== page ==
Since we’re talking about the Broncos, we need to talk about Tim Tebow. Tebowmania took the world by storm in 2011, creating the Tebowing gesture and an incredibly loyal fan base. Was Tebow a great quarterback? No. Tebow’s throwing motion had been severely maligned by his baseball career. His ability to read defenses was average at best. Compared to the other guys on the field, Tebow sometimes looked out of place, like a regular joe trying to hold it together next to professionals.

There was some otherworldly element that seemed to surround him though, something that couldn’t be quantified by science or rationalized by statistics. He could be dreadful for most of the game but when the game came down to the wire, something magical would happen. You never felt out of it with Tebow. He was an underdog despite two college championships and a Heisman at Florida. He was doubted despite his passion, criticized without attention paid to his will to win. He had an aura about him that simply made him mesmerizing, almost magnetic to the sport’s followers. Even those who weren’t devoted to the sport of football began to follow the quest of Tebow.

It was so easy to buy in, to root for the underdog. Tebow had six fourth quarter comebacks that year. Despite all the evidence that told you it shouldn’t, you knew it was gonna happen again. You could feel the momentum swing and man, was it strong.

Tebow wasn’t a prima donna, nor was he an exceptional athlete, but he was insanely entertaining to watch without ever doing anything uncharacteristic to become so. It was the way he kept fighting on. Tebow showed the world, more than anything, how far will and heart can get you. Evidently, pretty far.

Every general manager in America would love someone who played an entire game like Tebow played in the fourth quarter. It wasn’t the clutch gene. I still don’t know what it was. It was a mystical force, some element we haven’t discovered perhaps. All the cards just seemed to fall his way.

Truthfully, despite all of the talent still on Denver’s roster, I’d rather have a Tebow jersey than any other, even Von Miller. In addition to his performance on the field, Tebow is a helluva role model, which pretty much seals the deal for me. It would be a rare jersey that would carry nostalgia into my collection.

However, Tebow doesn’t meet the rules so we’re gonna have to pick someone else.

Going off the feel-good story angle, Demaryius Thomas.

Thomas’ mother and grandmother were sent to prison for crack distribution when he was a kid. He was dealt a bad hand. He overcame it. I admire that.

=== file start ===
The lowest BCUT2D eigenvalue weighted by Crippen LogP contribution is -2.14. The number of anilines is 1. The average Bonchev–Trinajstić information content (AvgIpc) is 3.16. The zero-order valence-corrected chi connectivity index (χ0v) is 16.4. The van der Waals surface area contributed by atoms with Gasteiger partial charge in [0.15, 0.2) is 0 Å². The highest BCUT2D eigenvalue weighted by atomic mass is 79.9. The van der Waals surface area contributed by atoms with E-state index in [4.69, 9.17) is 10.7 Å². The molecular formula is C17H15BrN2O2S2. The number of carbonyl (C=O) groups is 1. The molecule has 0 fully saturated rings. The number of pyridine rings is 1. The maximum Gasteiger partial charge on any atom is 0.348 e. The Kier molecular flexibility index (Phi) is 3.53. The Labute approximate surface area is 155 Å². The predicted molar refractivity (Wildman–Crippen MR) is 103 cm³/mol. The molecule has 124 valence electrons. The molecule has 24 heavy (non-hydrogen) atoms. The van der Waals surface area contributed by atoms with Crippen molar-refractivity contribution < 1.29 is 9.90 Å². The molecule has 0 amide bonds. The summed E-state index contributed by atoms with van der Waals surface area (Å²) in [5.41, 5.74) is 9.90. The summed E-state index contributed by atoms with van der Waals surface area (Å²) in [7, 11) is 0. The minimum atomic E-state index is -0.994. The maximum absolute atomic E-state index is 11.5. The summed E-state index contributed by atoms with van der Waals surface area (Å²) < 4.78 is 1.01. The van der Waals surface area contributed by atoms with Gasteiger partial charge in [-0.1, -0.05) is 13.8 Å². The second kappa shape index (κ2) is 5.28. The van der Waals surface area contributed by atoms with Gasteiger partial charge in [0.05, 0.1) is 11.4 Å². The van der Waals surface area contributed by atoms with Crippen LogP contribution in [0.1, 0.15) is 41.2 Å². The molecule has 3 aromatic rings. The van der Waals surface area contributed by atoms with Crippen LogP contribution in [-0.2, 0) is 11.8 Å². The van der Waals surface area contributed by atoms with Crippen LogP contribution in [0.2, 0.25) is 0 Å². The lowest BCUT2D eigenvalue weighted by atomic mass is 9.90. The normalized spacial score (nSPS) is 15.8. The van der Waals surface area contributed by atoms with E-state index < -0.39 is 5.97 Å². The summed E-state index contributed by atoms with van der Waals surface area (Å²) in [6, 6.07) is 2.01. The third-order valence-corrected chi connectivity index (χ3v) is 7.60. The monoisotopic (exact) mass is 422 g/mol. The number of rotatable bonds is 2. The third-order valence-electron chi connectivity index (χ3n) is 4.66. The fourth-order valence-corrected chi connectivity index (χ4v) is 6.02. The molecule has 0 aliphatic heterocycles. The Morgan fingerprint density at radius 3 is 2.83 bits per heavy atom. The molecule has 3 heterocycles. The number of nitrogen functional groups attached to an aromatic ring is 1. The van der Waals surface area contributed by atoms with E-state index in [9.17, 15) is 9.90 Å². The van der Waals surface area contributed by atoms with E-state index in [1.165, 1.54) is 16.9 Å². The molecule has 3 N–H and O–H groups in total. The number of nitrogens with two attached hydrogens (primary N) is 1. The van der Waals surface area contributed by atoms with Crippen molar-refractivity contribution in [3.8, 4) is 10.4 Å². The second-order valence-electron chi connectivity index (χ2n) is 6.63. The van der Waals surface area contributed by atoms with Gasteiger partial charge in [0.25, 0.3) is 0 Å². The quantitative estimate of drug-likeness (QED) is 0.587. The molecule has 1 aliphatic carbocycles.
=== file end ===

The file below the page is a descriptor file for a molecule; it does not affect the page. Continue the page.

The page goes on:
Demaryius Thomas was one of the key contributors to the highest-scoring offense in NFL history and has demonstrated his skillset in the years following that record year. After beginning his career at Georgia Tech, who ran the triple option and never fully realized the talent they had on the outside, Thomas’ first two seasons were beset by injuries. Then Peyton came to town and Demaryius reached his final form. While Demaryius isn’t in the conversation for top five receivers in the NFL, he is an all-around receiver who can play physical at the line or play off the corner and go speed for speed. In that way, Georgia Tech helped mold Thomas’ playing style.

As explosive a player as Von Miller is, he was suspended for violating the substance abuse policy in 2013 for reportedly trying to cheat a drug test. Especially since that was at the beginning of his career, that’s always stuck with me and put a stain on his performance, at least for me. That’s why I’m going Demaryius.

My pick: Demaryius Thomas. My jersey: Bronco Orange.

Image result for demaryius thomas orange jersey free use

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One Team, One Jersey: Pittsburgh Steelers

With the beginning of a new year comes the beginning of a new series. I’ve spent hundreds of hours (not an exaggeration) enthralled in game film sessions, reading player profiles, scrounging through stat sheets and scanning the histories of all the NFL franchises. I hope you enjoy it as much as I have. Welcome to One Team, One Jersey.

As a jersey collector and connoisseur, I am constantly expanding my repertoire and so I thought I should probably expand my search to all the teams of pro football. Buying every jersey I want would be too expensive though. Picking one for each team is reasonable and so became the idea that is One Team, One Jersey.

If you could only have one jersey from each NFL team, who would it be? There are a few ground rules:

The player you choose must have played for that team more than any other AND must have been on that team’s roster during the 2017 season.

Aside from that, it’s up to you what you prioritize: character, statistical production, championships, a combination of the three. Your call.

Who will you choose?

The Pittsburgh Steelers have always been known for their stellar defense and in the middle of those defenses were exceptional linebackers: Jack Lambert, Jack Ham, Greg Lloyd, James Farrior, Joey Porter. In recent years, the Steelers have spent a couple first round draft choices trying to find their next star in the middle. Ryan Shazier looked to be one of them before suffering a scary injury. If Shazier is ever brave enough to step on a football field, there’s no guarantee he’ll ever be the same. He was one of the fastest linebackers I’d seen in quite a while and showed enough promise that he deserved a nod on this list.